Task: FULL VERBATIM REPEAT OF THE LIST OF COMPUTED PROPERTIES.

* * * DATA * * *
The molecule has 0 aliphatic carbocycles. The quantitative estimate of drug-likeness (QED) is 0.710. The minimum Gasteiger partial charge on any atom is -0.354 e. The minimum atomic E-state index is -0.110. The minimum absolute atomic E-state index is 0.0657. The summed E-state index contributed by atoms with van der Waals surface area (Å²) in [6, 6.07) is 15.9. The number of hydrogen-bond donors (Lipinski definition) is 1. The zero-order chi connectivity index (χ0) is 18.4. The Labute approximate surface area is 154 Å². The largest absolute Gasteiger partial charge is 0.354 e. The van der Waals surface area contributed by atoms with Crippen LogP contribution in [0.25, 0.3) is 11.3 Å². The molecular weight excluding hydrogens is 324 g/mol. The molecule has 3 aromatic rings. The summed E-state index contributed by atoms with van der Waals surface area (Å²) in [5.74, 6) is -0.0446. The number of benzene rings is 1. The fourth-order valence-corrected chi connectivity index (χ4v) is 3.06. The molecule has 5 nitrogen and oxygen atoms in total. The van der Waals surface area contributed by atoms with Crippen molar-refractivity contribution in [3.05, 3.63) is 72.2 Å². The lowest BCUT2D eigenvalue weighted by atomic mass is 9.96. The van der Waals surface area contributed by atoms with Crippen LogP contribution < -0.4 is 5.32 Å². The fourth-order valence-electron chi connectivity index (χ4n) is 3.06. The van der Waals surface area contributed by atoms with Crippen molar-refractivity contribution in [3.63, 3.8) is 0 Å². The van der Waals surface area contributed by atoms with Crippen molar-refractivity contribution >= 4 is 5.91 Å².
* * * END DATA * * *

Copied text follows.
The molecule has 0 aliphatic carbocycles. The quantitative estimate of drug-likeness (QED) is 0.710. The minimum Gasteiger partial charge on any atom is -0.354 e. The minimum atomic E-state index is -0.110. The minimum absolute atomic E-state index is 0.0657. The summed E-state index contributed by atoms with van der Waals surface area (Å²) in [6, 6.07) is 15.9. The number of hydrogen-bond donors (Lipinski definition) is 1. The zero-order chi connectivity index (χ0) is 18.4. The Labute approximate surface area is 154 Å². The largest absolute Gasteiger partial charge is 0.354 e. The van der Waals surface area contributed by atoms with Crippen LogP contribution in [0.25, 0.3) is 11.3 Å². The molecular weight excluding hydrogens is 324 g/mol. The molecule has 3 aromatic rings. The summed E-state index contributed by atoms with van der Waals surface area (Å²) in [5.74, 6) is -0.0446. The number of benzene rings is 1. The fourth-order valence-corrected chi connectivity index (χ4v) is 3.06. The molecule has 5 nitrogen and oxygen atoms in total. The van der Waals surface area contributed by atoms with Crippen molar-refractivity contribution in [3.05, 3.63) is 72.2 Å². The lowest BCUT2D eigenvalue weighted by atomic mass is 9.96. The van der Waals surface area contributed by atoms with Crippen LogP contribution < -0.4 is 5.32 Å². The fourth-order valence-electron chi connectivity index (χ4n) is 3.06. The van der Waals surface area contributed by atoms with Crippen molar-refractivity contribution in [3.63, 3.8) is 0 Å². The van der Waals surface area contributed by atoms with Crippen molar-refractivity contribution >= 4 is 5.91 Å².